Under mounting pressure from critics, German music conglomerate Bertelsmann said Tuesday that it would share an estimated $20 million in proceeds from an online copyright-infringement lawsuit with the artists on its record labels.
The move makes Bertelsmann the fifth of the five major record corporations to make public overtures about its plans to account for the tens of millions of dollars obtained from suing controversial Internet firm MP3.com Inc.
The online company agreed last year to pay an estimated $160 million to resolve copyright litigation filed by the record industry. Record labels had alleged the San Diego start-up operated an unauthorized database of 80,000 albums to run its jukebox service.
Bertelsmann, which releases music by acts including Christina Aguilera and Outkast, didn't specify how it would divvy the money.
Bertelsmann could follow the example set by the other record companies and allocate equal shares to its artists, with each receiving a per-album sum. That method, critics said, favors the corporation because the majority of artists are "unrecouped," that is, they owe their labels back advances.
"The devil's in the details," said music attorney Peter Paterno. "My guess is that most of it will go to unrecouped artists and therefore most of it will stay in the company."
Record executives said dividing the money into equal shares is the only fair method for allocating the awards. They also point out that standard record contracts do not require companies to share such legal damages with artists.
But Vivendi Universal's music division, which won a case against MP3.com last year, stunned the record industry when it announced it would split the $53.4-million legal judgment with artists on its labels. After deducting its own legal fees and allocating a share for songwriters, Universal paid its acts about $22 million. Last week the company sent another shock wave through the online world by agreeing to purchase MP3.com for $372 million in cash and stock.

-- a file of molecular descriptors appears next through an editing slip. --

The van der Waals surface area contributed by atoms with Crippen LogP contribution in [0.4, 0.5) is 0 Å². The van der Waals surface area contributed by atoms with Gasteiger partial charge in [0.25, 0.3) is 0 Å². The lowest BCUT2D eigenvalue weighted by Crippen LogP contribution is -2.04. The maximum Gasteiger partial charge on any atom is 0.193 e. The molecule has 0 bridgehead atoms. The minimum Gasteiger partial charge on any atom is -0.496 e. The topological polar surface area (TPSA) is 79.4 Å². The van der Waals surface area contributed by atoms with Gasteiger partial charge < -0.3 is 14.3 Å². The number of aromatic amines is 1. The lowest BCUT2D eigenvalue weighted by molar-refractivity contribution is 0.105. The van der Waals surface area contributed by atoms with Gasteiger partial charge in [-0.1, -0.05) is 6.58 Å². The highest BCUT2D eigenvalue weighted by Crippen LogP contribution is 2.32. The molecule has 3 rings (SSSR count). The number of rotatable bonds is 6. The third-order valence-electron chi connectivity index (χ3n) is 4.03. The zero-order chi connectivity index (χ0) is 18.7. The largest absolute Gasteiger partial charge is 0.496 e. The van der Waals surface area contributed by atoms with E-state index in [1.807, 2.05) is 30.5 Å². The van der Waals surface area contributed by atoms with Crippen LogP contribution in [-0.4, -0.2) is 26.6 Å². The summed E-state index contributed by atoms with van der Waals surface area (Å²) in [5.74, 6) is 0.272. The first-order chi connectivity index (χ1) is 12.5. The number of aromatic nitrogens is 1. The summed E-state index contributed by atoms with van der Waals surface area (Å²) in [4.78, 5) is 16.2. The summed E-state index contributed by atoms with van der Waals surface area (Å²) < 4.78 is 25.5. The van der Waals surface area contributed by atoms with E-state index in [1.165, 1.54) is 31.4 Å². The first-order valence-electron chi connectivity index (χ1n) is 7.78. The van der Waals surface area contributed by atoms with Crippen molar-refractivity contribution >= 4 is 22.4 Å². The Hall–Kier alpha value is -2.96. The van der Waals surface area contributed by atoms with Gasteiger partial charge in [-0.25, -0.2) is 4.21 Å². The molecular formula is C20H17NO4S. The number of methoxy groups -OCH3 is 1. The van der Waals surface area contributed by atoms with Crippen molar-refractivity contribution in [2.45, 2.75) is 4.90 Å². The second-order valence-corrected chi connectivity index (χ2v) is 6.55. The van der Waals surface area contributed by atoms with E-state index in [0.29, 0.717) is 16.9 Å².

The four other companies--all of which obtained court settlements from MP3.com before Universal announced its plans--had largely been silent on the issue of how they would handle the proceeds until last month. Sony, AOL Time Warner and EMI each said they would share a portion of the money with their artists.
Bertelsmann, however, qualified its plans by saying it would pay artists "in accordance with" their contracts. To some music attorneys and artists' rights advocates, that meant the company wouldn't pay unless an act's contract called for it.
On Tuesday, however, Bob Jamieson, chief executive of Bertelsmann's North American music operation, said the firm would share the settlement with all its artists.